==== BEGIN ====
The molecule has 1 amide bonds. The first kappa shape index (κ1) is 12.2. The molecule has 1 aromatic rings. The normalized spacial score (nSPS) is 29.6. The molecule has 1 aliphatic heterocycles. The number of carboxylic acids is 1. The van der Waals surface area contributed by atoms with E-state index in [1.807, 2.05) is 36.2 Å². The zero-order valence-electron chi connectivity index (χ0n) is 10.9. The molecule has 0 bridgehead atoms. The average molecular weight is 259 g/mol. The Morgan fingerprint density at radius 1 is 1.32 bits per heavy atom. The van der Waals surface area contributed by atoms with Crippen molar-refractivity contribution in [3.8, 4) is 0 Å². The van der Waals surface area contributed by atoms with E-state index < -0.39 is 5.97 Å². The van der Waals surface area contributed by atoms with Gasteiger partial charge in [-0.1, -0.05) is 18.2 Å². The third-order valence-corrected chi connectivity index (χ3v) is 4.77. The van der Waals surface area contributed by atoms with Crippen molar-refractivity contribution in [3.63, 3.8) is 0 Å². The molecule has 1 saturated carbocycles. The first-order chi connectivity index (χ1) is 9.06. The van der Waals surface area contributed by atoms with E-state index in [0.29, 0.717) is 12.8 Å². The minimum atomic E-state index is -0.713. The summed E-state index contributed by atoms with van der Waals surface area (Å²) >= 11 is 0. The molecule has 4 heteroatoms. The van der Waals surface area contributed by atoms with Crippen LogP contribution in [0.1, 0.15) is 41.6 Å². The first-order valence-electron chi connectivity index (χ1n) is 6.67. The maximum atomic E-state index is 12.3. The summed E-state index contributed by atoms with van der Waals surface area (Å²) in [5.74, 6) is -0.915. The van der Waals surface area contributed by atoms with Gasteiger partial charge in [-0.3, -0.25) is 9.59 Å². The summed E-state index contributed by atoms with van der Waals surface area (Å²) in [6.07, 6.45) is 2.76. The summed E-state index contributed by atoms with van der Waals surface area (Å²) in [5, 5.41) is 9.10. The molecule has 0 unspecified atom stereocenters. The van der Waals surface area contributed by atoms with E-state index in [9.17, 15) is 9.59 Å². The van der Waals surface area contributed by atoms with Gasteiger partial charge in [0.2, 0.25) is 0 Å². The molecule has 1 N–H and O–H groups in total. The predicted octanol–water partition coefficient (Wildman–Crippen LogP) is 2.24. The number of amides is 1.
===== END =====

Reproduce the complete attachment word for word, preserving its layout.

The molecule has 1 amide bonds. The first kappa shape index (κ1) is 12.2. The molecule has 1 aromatic rings. The normalized spacial score (nSPS) is 29.6. The molecule has 1 aliphatic heterocycles. The number of carboxylic acids is 1. The van der Waals surface area contributed by atoms with E-state index in [1.807, 2.05) is 36.2 Å². The zero-order valence-electron chi connectivity index (χ0n) is 10.9. The molecule has 0 bridgehead atoms. The average molecular weight is 259 g/mol. The Morgan fingerprint density at radius 1 is 1.32 bits per heavy atom. The van der Waals surface area contributed by atoms with Crippen molar-refractivity contribution in [3.8, 4) is 0 Å². The van der Waals surface area contributed by atoms with E-state index < -0.39 is 5.97 Å². The van der Waals surface area contributed by atoms with Gasteiger partial charge in [-0.1, -0.05) is 18.2 Å². The third-order valence-corrected chi connectivity index (χ3v) is 4.77. The van der Waals surface area contributed by atoms with Crippen molar-refractivity contribution in [3.63, 3.8) is 0 Å². The molecule has 1 saturated carbocycles. The first-order chi connectivity index (χ1) is 9.06. The van der Waals surface area contributed by atoms with E-state index in [0.29, 0.717) is 12.8 Å². The minimum atomic E-state index is -0.713. The summed E-state index contributed by atoms with van der Waals surface area (Å²) >= 11 is 0. The molecule has 4 heteroatoms. The van der Waals surface area contributed by atoms with Crippen LogP contribution in [0.1, 0.15) is 41.6 Å². The first-order valence-electron chi connectivity index (χ1n) is 6.67. The maximum atomic E-state index is 12.3. The summed E-state index contributed by atoms with van der Waals surface area (Å²) in [5.74, 6) is -0.915. The van der Waals surface area contributed by atoms with Gasteiger partial charge in [-0.3, -0.25) is 9.59 Å². The summed E-state index contributed by atoms with van der Waals surface area (Å²) in [6.07, 6.45) is 2.76. The summed E-state index contributed by atoms with van der Waals surface area (Å²) in [5, 5.41) is 9.10. The molecule has 0 unspecified atom stereocenters. The van der Waals surface area contributed by atoms with E-state index in [9.17, 15) is 9.59 Å². The van der Waals surface area contributed by atoms with Gasteiger partial charge in [0.2, 0.25) is 0 Å². The molecule has 1 N–H and O–H groups in total. The predicted octanol–water partition coefficient (Wildman–Crippen LogP) is 2.24. The number of amides is 1.